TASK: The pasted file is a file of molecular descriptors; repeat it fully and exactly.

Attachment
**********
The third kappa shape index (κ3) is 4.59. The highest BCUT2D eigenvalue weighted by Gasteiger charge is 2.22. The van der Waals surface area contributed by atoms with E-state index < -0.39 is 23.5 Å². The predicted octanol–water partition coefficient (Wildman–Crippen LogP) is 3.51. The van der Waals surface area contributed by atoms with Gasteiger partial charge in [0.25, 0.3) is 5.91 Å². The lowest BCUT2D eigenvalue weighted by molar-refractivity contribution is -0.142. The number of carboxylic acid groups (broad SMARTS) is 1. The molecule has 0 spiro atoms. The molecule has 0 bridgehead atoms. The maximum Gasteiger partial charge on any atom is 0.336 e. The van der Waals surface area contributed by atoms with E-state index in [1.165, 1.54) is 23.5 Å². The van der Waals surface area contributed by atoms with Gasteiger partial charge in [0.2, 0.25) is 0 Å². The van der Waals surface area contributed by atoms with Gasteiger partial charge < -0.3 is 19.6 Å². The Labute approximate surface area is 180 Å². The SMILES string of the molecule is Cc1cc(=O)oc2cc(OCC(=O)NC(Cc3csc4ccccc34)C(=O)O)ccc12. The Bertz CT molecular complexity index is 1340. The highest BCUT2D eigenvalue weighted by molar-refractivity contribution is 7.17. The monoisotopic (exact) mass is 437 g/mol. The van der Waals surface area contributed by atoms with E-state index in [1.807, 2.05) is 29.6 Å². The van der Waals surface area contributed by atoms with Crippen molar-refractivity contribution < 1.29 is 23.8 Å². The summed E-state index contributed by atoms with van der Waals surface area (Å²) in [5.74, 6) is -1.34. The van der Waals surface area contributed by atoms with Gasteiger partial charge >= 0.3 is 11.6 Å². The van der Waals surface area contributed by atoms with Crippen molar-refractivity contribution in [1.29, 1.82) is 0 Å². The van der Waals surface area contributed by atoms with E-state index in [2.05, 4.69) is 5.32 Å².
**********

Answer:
The third kappa shape index (κ3) is 4.59. The highest BCUT2D eigenvalue weighted by Gasteiger charge is 2.22. The van der Waals surface area contributed by atoms with E-state index < -0.39 is 23.5 Å². The predicted octanol–water partition coefficient (Wildman–Crippen LogP) is 3.51. The van der Waals surface area contributed by atoms with Gasteiger partial charge in [0.25, 0.3) is 5.91 Å². The lowest BCUT2D eigenvalue weighted by molar-refractivity contribution is -0.142. The number of carboxylic acid groups (broad SMARTS) is 1. The molecule has 0 spiro atoms. The molecule has 0 bridgehead atoms. The maximum Gasteiger partial charge on any atom is 0.336 e. The van der Waals surface area contributed by atoms with E-state index in [1.165, 1.54) is 23.5 Å². The van der Waals surface area contributed by atoms with Gasteiger partial charge in [0.2, 0.25) is 0 Å². The van der Waals surface area contributed by atoms with Gasteiger partial charge < -0.3 is 19.6 Å². The Labute approximate surface area is 180 Å². The SMILES string of the molecule is Cc1cc(=O)oc2cc(OCC(=O)NC(Cc3csc4ccccc34)C(=O)O)ccc12. The Bertz CT molecular complexity index is 1340. The highest BCUT2D eigenvalue weighted by molar-refractivity contribution is 7.17. The monoisotopic (exact) mass is 437 g/mol. The van der Waals surface area contributed by atoms with E-state index in [1.807, 2.05) is 29.6 Å². The van der Waals surface area contributed by atoms with Crippen molar-refractivity contribution < 1.29 is 23.8 Å². The summed E-state index contributed by atoms with van der Waals surface area (Å²) in [5.74, 6) is -1.34. The van der Waals surface area contributed by atoms with Gasteiger partial charge >= 0.3 is 11.6 Å². The van der Waals surface area contributed by atoms with Crippen molar-refractivity contribution in [1.29, 1.82) is 0 Å². The van der Waals surface area contributed by atoms with E-state index in [2.05, 4.69) is 5.32 Å².